UPDATE: RollCall is now reporting that yet another Kavanaugh will soon come forward. This is from a story updated late last night:

“At about the same time [that Kavanaugh was denying the Ford allegation] , Michael Avenatti, the lawyer who rose to fame by aggressively taking on President Donald Trump on behalf of his client Stormy Daniels, tweeted that he had another woman with an allegation who will be demanding that Kavanaugh’s nomination be withdrawn.

‘I represent a woman with credible information regarding Judge Kavanaugh and Mark Judge. We will be demanding the opportunity to present testimony to the committee and will likewise be demanding that Judge and others be subpoenaed to testify,’ Avenatti tweeted. ‘My client is not Deborah Ramirez.’”

Commentary, NC Budget and Tax Center

New county data reveal the growing gap between NC’s top 1% and everyone else

Alexandra Sirota of the NC Budget and Tax Center has a new entry in the BTC’s Prosperity Watch series:

The New Gilded Age in NC: The gap between top 1% and everyone else is growing

North Carolina’s economic recovery has not only failed to reach many communities, the income gains that have occurred have accrued to those at the very top of the income distribution — further growing inequality across the state.

As researchers note in a new report from the Economic Policy Institute, income inequality is not an inevitable outcome of economic growth but is tied to the policy choices that guide who benefits from growth that does occur and by how much. Furthermore, income inequality puts at risk the attainment of various important economic and social goals, including the potential for longer growth, improved well-being, and economic mobility.

This unique county level analysis measured income inequality between the top 1 percent and bottom 99 percent to show that communities across the country have experienced rising income inequality since 2010.

The data for North Carolina is startling. From 2010 to 2015, in 28 of North Carolina’s 100 counties, the top 1 percent captured a greater share of the income growth than that captured by the bottom 99 percent.

The difference in income between the top 1 percent and the bottom 99 percent is greatest in urban areas. In the state’s urban counties, the top 1 percent have incomes that are 23 times that of the bottom 99 percent, whereas in the state’s rural counties that ratio is 14 times that of the bottom 99 percent.

As the map shows, 12 counties saw the incomes of the bottom 99 percent of residents decline and 42 counties have ratios where the top 1 percent had incomes 15 times or higher than the bottom 99 percent.  In 14 counties, the top 1 percent have more than 20 times the income of the bottom 99 percent — Mecklenburg (31.2), Macon (26.7), Iredell (26.1), Forsyth (25.2), Guilford (24.9), Alleghany (24.8), Orange (24.6), Union (22.7), New Hanover (22.6), Lenoir (21.5), Montgomery (21.2), Chowan (20.3), Buncombe (20.1) and Pitt (20.1) — thereby performing worse than the national average of this ratio.

Here is a table of county income inequality from the Sommelier and Price research. 

 

Commentary

NC Secretary of Labor Berry may have hit a new low with hurricane statement

Labor Commissioner Cherie Berry

Wow. Just when you thought it was impossible for North Carolina’s Secretary of Employers…er ah…Labor, Cherie Berry — a woman who has managed to make a well-compensated career out of slapping her face on elevators and keeping the employers who bankroll her campaigns happy by doing as little as possible to protect workers — to go any further in proving that her title is a cruel joke, she plumbs new depths. As a story by Bruce Rolfsen of Bloomberg Environment recently reported, Berry contends that North Carolina’s “at-will” employment law trumps everything else — even common sense and public safety in the face of Hurricane Florence. This is from the story:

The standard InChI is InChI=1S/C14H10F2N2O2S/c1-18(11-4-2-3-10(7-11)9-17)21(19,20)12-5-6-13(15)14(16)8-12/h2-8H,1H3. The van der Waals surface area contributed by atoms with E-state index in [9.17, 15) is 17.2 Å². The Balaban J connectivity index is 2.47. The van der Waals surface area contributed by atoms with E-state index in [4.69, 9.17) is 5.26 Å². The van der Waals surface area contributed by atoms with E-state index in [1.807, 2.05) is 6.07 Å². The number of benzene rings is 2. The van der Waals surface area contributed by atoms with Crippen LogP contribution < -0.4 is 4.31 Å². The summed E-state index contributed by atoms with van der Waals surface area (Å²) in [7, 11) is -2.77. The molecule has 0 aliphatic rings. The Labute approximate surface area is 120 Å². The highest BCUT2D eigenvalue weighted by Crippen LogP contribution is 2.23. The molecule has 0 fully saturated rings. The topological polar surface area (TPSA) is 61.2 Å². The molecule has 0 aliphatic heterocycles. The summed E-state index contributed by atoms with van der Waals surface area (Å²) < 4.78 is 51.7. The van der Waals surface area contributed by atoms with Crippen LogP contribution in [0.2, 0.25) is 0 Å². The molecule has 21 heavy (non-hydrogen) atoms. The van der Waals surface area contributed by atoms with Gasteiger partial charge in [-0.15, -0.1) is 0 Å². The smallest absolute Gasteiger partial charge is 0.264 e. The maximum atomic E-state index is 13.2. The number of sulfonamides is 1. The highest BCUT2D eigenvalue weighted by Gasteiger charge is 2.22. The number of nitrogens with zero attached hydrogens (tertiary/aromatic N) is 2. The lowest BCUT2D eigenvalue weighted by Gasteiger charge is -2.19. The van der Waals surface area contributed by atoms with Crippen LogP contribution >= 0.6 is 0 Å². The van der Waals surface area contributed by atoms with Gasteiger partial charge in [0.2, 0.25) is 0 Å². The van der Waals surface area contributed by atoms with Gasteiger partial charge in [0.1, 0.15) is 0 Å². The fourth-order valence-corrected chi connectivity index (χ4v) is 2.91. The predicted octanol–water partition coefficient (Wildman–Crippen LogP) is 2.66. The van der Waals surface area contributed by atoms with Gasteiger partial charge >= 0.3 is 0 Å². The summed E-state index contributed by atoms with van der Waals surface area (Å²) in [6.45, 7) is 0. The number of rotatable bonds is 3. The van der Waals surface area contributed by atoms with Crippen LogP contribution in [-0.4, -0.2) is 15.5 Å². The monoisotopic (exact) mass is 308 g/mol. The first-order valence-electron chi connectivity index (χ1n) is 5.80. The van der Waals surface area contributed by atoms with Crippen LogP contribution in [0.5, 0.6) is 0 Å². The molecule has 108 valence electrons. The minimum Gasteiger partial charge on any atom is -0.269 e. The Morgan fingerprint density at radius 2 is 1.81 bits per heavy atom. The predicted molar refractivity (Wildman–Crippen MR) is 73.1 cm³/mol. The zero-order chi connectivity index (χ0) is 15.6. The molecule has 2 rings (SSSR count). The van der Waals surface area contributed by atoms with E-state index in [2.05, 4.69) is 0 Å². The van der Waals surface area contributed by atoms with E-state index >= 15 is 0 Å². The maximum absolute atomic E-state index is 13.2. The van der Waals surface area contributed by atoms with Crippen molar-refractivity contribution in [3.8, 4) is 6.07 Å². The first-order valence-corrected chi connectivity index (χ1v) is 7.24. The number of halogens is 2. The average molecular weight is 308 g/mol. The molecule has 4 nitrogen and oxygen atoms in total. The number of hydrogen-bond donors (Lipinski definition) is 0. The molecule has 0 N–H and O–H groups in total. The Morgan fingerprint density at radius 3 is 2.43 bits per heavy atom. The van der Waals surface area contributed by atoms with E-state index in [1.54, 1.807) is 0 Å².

“Employees who don’t report to work during dangerous hurricane conditions could be fired under a North Carolina policy.

Labor attorneys, however, say employers who fire workers for not showing up in hazardous weather could be violating state and federal OSHA safety laws.

Gov. Roy Cooper’s emergency declaration and warnings to stay off the road as Hurricane Florence approaches don’t overrule an employer’s rights under state law to fire a worker for not showing up or leaving without permission, the state Department of Labor’s hazardous weather guidance said.

Although Cooper, a Democrat, is the governor, an independently elected commissioner oversees the Labor Department. Cherie Berry, a Republican, has headed the department since 2001.

Mary Katherine Revels, public information officer for the department, told Bloomberg Environment that it stands behind the guidance.

‘Even if the governor declares a state of emergency, employers can require employees to report to work,’ Revels said.”

After noting that employee lawyers disputed the statement and argued that it could be in violation of federal law, Rolfsen’s story continued:

“The labor department guidance says that because North Carolina is an ‘at-will’ employment state, an ’employer can hire or discharge employees at the will of the employer for any reason or no reason at all.’

The state advises that an employer can ‘simply inform its employees that they must report to work whenever the business is open regardless of the weather conditions or road conditions.’

Workers who want to avoid being fired for not working during a hurricane can ask their employer to create a written ‘adverse weather policy’ specifying when they won’t be expected to be on the job, the guidance said.”

It’s hard to know whether to laugh or cry at Berry’s dreadful negligence and just plain mean-spirited contempt for average people, who — she clearly believes — should have to risk their lives and even violate state emergency directives in order to keep their jobs. One thing is for certain, however: no set of words in North Carolina government constitute more of an oxymoron than “Secretary of Labor Cherie Berry.”